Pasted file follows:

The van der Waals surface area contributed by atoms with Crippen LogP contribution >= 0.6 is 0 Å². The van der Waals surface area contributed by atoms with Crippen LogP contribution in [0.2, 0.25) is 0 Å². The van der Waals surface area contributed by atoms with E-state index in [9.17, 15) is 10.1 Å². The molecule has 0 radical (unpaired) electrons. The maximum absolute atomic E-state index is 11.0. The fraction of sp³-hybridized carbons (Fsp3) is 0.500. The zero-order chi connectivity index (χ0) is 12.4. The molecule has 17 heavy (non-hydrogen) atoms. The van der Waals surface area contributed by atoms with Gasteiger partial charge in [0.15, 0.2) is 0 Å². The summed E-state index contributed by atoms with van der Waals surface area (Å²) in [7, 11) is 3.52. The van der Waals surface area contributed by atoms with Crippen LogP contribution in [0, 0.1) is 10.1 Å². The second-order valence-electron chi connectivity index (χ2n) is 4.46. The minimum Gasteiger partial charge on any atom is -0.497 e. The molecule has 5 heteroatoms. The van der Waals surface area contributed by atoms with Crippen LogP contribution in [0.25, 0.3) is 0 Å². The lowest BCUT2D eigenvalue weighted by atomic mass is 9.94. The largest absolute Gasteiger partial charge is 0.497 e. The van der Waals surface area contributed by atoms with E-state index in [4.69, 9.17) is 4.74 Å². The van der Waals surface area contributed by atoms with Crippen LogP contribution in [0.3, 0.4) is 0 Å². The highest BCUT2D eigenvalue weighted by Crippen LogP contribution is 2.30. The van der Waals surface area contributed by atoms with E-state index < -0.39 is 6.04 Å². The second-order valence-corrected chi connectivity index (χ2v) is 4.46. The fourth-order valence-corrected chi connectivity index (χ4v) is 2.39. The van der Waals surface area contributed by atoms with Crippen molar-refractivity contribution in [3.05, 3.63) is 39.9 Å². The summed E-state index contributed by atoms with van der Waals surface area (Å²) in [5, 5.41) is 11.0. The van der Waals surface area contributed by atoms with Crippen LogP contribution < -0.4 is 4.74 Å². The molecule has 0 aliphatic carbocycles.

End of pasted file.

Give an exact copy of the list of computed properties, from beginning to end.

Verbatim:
The van der Waals surface area contributed by atoms with Crippen LogP contribution >= 0.6 is 0 Å². The van der Waals surface area contributed by atoms with Crippen LogP contribution in [0.2, 0.25) is 0 Å². The van der Waals surface area contributed by atoms with E-state index in [9.17, 15) is 10.1 Å². The molecule has 0 radical (unpaired) electrons. The maximum absolute atomic E-state index is 11.0. The fraction of sp³-hybridized carbons (Fsp3) is 0.500. The zero-order chi connectivity index (χ0) is 12.4. The molecule has 17 heavy (non-hydrogen) atoms. The van der Waals surface area contributed by atoms with Gasteiger partial charge in [0.15, 0.2) is 0 Å². The summed E-state index contributed by atoms with van der Waals surface area (Å²) in [7, 11) is 3.52. The van der Waals surface area contributed by atoms with Crippen LogP contribution in [0, 0.1) is 10.1 Å². The second-order valence-electron chi connectivity index (χ2n) is 4.46. The minimum Gasteiger partial charge on any atom is -0.497 e. The molecule has 5 heteroatoms. The van der Waals surface area contributed by atoms with Crippen LogP contribution in [0.25, 0.3) is 0 Å². The lowest BCUT2D eigenvalue weighted by atomic mass is 9.94. The largest absolute Gasteiger partial charge is 0.497 e. The van der Waals surface area contributed by atoms with E-state index in [4.69, 9.17) is 4.74 Å². The van der Waals surface area contributed by atoms with Crippen LogP contribution in [0.3, 0.4) is 0 Å². The highest BCUT2D eigenvalue weighted by Crippen LogP contribution is 2.30. The van der Waals surface area contributed by atoms with E-state index < -0.39 is 6.04 Å². The second-order valence-corrected chi connectivity index (χ2v) is 4.46. The fourth-order valence-corrected chi connectivity index (χ4v) is 2.39. The van der Waals surface area contributed by atoms with Crippen molar-refractivity contribution in [3.05, 3.63) is 39.9 Å². The summed E-state index contributed by atoms with van der Waals surface area (Å²) in [5, 5.41) is 11.0. The van der Waals surface area contributed by atoms with Crippen LogP contribution < -0.4 is 4.74 Å². The molecule has 0 aliphatic carbocycles.